October 22, 2010
    The Way We Treat Our Troops
    By BOB HERBERT

    You can only hope that the very preliminary peace efforts in Afghanistan bear fruit before long. But for evidence that the United States is letting its claim to greatness, and even common decency, slip through its fingers, all you need to do is look at the way we treat our own troops.

    The idea that the United States is at war and hardly any of its citizens are paying attention to the terrible burden being shouldered by its men and women in uniform is beyond appalling.

    We can get fired up about Lady Gaga and the Tea Party crackpots. We’re into fantasy football, the baseball playoffs and our obsessively narcissistic tweets. But American soldiers fighting and dying in a foreign land? That is such a yawn.

    I would bring back the draft in a heartbeat. Then you wouldn’t have these wars that last a lifetime. And you wouldn’t get mind-bending tragedies like the death of Sgt. First Class Lance Vogeler, a 29-year-old who was killed a few weeks ago while serving in the Army in his 12th combat tour. That’s right, his 12th — four in Iraq and eight in Afghanistan.

    Twelve tours may be unusual, but multiple tours — three, four, five — are absolutely normal. We don’t have enough volunteers to fight these endless wars. Americans are big on bumper stickers, and they like to go to sports events and demonstrate their patriotism by chanting, “U-S-A! U-S-A!” But actually putting on a uniform and going into harm’s way? No thanks.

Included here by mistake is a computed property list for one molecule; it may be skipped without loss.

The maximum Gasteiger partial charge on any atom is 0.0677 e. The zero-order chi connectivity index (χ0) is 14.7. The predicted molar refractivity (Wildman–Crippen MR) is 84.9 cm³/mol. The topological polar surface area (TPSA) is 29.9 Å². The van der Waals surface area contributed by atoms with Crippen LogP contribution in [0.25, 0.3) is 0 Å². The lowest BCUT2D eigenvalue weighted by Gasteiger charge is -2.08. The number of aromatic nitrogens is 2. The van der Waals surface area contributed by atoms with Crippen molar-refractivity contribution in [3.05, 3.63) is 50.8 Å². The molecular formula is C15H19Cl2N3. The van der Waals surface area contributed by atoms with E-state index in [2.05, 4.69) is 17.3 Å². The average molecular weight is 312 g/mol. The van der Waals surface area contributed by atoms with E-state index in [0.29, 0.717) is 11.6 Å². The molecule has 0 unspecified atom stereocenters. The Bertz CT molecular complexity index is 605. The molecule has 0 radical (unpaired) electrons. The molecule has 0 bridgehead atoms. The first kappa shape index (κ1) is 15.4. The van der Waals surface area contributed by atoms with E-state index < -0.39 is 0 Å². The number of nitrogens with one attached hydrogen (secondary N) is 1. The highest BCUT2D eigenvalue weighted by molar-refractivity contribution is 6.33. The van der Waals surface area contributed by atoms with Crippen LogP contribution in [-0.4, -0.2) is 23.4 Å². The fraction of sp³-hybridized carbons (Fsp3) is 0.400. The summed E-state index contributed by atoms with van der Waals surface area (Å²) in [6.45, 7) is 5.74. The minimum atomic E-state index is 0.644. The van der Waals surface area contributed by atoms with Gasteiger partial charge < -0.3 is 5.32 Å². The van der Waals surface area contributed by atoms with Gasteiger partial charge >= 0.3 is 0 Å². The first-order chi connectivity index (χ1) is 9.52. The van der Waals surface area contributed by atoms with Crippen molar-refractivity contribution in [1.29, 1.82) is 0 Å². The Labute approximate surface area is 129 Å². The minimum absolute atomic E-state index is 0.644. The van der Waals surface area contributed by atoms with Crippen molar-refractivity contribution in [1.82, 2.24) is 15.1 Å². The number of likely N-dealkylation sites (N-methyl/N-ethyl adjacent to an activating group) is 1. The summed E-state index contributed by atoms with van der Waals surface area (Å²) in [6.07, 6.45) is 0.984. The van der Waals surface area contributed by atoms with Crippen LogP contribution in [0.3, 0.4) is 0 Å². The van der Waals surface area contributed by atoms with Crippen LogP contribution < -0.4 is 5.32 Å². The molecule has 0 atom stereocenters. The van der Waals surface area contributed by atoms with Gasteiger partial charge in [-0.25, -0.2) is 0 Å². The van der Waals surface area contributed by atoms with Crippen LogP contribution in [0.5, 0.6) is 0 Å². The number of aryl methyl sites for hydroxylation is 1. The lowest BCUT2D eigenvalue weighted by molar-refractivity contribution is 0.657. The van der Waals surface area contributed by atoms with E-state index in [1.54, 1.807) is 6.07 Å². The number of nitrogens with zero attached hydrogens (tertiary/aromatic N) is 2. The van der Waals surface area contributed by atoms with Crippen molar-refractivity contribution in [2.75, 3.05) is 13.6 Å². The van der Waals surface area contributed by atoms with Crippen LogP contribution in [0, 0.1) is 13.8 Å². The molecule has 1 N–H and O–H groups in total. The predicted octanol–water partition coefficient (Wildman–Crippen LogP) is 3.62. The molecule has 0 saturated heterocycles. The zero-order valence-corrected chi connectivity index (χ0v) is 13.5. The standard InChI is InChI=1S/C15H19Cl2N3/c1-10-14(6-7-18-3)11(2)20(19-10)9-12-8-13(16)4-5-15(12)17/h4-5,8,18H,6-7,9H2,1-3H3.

Sergeant Vogeler was married and the father of two children, and his wife was expecting their third.

    It’s a quaint notion, but true: with wars come responsibilities. The meat grinder of war takes its toll in so many ways, and we should be paying close attention to all aspects of it. Instead, we send our service members off to war, and once they’re gone, it’s out of sight, out of mind.

    If we were interested, we might notice that record numbers of soldiers are killing themselves. At least 125 committed suicide through August of this year, an awful pace that if continued would surpass last year’s all-time high of 162.

    Stressed-out, depressed and despondent soldiers are seeking help for their mental difficulties at a rate that is overwhelming the capacity of available professionals. And you can bet that there are even higher numbers of troubled service members who are not seeking help.

    In the war zones, we medicate the troubled troops and send them right back into action, loading them up with antidepressants, sleeping pills, anti-anxiety drugs and lord knows what other kinds of medication.

    One of the things we have long known about warfare is that the trouble follows the troops home. The Times published an article this week by Aaron Glantz, a reporter with The Bay Citizen news organization in San Francisco, that focused on the extraordinary surge of fatalities among Afghanistan and Iraq veterans. These young people died, wrote Mr. Glantz, “not just as a result of suicide, but also of vehicle accidents, motorcycle crashes, drug overdoses or other causes after being discharged from the military.”

    An analysis of official death certificates showed that, from 2005 through 2008, more than 1,000 California veterans under the age of 35 had died. That’s three times the number of service members from California who were killed in Afghanistan and Iraq during the same period.